DWR provided technical advice while the Lang Drilling Company, working under contract with TID, completed wells ranging in depth from 571 to 2,380 feet. Nimbus Engineering provided project management around the clock.
DWR moved one well site to protect a Native American cultural site, and at another site relocated a mud pit to protect bank swallows that had taken up residence in a freshly dug pit.
“It was really good to work with DWR,” said Earl Danosky, Executive Director of TID. “DWR was looking out for our interests on environmental, cultural, and other issues.”
Jessica Salinas, a Northern District Associate Land and Water Use Analyst who served as an Information Officer under the SEMS process, responded to media inquiries from throughout the United States, as well as to the concerns of Klamath Basin residents.
“It ‘really hits home’ to read and answer mail from people who in some cases are losing their family farm,” Salinas said. Yet, she said, “DWR received incredibly positive comments…no negatives.”
DWR’s well drilling “brought the first light of hope” to some people in the drought-stricken area, said Mike Ward. “There is immense appreciation for DWR. We gained trust.”
Graduate student John Ayres said there was “a steady stream of local residents watching us log samples on the ground. The local network seemed to know everything about every well.”
DWR’s entire Northern District staff, whether posted to the field or at District headquarters in Red Bluff, pitched in to support the Department’s response to the Klamath Basin water shortage. Toccoy Dudley, a Senior Engineering Geologist and Chief of the Groundwater Section, kept his shop open for regular business while most of his staff was concentrating on the Klamath Basin project. Pat Parsons created the crucial Klamath Basin groundwater maps, assisted by GIS Student Assistant Dorothy Watkins. Engineering Student Assistant Nicole Martin organized the mass of data collected at the well sites. Environmental Specialists Dave Boegner and Perry LeBeouf worked in Tulelake. Earl Hansen, a retired annuitant and Water Resources Engineer, provided technical assistance.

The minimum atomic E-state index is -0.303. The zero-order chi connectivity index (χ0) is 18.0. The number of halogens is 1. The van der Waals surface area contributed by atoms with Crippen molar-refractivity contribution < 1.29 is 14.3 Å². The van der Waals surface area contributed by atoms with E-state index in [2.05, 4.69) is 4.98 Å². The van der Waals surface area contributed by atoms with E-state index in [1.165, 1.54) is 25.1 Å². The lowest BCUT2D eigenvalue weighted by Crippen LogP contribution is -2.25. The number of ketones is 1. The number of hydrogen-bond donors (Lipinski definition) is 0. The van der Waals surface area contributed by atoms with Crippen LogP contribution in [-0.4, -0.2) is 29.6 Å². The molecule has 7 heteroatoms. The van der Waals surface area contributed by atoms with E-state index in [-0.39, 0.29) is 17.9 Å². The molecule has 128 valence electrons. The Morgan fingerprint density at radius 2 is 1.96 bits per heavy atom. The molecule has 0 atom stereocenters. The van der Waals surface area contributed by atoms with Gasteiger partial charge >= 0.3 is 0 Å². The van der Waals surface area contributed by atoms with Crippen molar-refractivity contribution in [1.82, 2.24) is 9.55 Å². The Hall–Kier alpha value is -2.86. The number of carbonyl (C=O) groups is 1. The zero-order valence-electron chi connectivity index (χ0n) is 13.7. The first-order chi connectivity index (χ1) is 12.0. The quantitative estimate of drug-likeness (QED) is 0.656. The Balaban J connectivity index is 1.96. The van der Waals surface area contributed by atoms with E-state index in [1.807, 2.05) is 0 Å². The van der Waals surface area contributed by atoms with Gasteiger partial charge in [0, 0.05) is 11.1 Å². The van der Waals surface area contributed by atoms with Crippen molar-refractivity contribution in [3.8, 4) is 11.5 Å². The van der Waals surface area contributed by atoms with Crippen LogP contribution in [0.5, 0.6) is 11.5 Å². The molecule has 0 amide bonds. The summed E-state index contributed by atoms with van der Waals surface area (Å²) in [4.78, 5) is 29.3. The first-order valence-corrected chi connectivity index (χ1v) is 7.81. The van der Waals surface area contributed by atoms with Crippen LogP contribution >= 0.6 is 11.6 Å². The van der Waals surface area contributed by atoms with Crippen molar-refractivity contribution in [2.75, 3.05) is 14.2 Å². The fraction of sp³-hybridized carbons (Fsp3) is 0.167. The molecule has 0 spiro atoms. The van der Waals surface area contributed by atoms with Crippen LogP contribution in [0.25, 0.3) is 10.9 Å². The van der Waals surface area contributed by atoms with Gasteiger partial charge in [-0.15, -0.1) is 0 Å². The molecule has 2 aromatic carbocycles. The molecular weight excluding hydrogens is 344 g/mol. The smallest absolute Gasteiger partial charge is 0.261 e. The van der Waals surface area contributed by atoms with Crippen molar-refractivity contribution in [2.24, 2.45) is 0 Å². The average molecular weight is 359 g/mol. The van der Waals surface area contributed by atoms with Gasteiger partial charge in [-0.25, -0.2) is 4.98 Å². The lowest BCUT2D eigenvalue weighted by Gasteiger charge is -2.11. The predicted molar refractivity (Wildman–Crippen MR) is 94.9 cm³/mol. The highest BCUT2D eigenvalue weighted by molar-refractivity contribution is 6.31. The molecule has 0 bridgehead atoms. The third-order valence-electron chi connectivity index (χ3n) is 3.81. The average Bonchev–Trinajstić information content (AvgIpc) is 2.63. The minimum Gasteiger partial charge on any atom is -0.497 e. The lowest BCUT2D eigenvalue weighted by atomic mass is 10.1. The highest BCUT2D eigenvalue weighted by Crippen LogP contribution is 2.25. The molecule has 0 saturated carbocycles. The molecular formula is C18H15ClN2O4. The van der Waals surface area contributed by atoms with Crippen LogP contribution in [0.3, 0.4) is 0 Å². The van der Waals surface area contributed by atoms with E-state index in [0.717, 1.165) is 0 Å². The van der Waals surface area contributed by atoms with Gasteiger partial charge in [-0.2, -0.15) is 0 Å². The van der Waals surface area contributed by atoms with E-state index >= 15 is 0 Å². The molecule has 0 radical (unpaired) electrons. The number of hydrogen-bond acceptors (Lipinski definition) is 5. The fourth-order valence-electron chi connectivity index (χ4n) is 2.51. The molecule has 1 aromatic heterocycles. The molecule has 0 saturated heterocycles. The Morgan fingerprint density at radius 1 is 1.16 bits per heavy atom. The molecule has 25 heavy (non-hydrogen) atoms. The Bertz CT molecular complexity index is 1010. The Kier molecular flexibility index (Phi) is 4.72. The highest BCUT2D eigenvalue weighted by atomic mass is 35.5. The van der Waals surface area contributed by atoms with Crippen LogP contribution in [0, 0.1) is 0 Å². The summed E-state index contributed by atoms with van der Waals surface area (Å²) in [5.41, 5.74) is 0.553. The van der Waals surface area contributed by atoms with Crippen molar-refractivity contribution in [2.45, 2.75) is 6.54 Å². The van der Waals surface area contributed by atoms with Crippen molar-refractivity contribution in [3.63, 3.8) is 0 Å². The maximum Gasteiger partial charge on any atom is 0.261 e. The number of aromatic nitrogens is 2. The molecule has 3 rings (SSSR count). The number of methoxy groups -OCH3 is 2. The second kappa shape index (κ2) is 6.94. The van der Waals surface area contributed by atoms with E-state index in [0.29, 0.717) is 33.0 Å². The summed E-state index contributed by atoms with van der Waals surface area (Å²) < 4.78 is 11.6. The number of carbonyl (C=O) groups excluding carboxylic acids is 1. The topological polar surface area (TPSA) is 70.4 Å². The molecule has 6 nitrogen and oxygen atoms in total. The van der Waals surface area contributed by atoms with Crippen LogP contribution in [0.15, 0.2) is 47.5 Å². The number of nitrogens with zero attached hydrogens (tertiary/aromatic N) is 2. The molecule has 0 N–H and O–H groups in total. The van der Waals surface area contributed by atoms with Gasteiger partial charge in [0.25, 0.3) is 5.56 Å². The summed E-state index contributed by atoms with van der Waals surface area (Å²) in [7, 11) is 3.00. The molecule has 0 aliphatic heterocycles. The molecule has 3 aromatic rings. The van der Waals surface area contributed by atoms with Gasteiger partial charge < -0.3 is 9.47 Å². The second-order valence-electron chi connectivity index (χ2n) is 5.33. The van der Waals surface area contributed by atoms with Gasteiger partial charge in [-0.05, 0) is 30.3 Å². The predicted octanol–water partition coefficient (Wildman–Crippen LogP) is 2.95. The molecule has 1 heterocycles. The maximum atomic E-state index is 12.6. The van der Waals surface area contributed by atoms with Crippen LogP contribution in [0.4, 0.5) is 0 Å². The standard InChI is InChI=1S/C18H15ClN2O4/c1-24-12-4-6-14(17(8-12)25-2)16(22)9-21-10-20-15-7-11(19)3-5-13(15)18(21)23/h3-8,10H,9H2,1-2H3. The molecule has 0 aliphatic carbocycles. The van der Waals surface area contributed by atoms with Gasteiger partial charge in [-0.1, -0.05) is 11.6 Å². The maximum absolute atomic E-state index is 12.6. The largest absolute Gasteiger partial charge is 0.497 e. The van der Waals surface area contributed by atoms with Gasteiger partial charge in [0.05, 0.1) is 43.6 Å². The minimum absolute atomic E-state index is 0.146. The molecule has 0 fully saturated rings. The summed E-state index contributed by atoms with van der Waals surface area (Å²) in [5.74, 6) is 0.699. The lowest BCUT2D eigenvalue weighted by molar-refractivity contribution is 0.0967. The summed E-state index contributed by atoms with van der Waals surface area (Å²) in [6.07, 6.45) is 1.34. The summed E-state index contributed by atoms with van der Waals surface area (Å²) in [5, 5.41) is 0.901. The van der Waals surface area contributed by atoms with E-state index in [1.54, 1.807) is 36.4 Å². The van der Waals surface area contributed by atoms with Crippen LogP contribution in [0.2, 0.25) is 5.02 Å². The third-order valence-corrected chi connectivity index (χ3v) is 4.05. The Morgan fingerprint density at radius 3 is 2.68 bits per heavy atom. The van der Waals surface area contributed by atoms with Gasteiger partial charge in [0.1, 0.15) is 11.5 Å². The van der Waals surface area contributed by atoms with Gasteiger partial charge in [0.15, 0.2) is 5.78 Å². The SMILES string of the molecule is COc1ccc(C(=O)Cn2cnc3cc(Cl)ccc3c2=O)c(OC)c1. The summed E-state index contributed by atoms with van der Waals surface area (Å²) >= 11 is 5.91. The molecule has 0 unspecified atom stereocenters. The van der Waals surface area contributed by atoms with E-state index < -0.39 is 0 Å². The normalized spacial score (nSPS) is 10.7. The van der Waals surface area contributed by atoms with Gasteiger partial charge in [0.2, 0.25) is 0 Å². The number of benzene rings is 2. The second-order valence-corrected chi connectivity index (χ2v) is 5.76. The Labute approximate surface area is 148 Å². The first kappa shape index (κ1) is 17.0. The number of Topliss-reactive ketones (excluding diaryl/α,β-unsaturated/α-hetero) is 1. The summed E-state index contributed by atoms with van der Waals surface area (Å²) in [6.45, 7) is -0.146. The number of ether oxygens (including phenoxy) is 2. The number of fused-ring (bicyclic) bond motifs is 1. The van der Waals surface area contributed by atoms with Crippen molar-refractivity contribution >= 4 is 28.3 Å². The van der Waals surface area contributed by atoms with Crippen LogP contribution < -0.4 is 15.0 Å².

Water was first struck at Well #1 located at Hill and Kandra roads in Tulelake. The first well, and those that followed, exceeded initial yield estimates.
The original goal of 30,000 gpm from 14 wells was achieved with four wells. With the 10th well, the estimated annual production jumped to 70,000-80,000 gpm, calculated at almost 10 percent of the Klamath Project’s annual production. Further, the well production suggests that the Tulelake area has one or more deep aquifers that could provide a long-term supplemental groundwater source to provide water for agriculture, wildlife and emergency topsoil protection during future droughts.
While bringing home the water, DWR also ensured that the wells would be monitored for possible impacts on neighboring wells, aquifer levels, and water quality.
For details of progress on well drilling and groundwater studies, please see the DWR Northern District Web page at
Klamath a short story
By Roger Canfield
Water has always been precious in this high desert. The federal water projects, begun in 1907, were preceded by 25 years of private ditch companies watering thousands of acres. The Klamath area is rich in frontier and water history. Here the Hudson’s Bay Company trapped beavers, John C. Fremont explored, and the Modoc Indian war captured the nation’s attention. Only five years after the Modoc War ended with the U.S. Army execution of Modoc leaders Captain Jack and Boston Charley, in 1882 a private company, Linkville Ditch Company, dug a two-mile ditch from the Link River to town lots. Private digging for irrigation, and power continued apace from 1882 through 1904.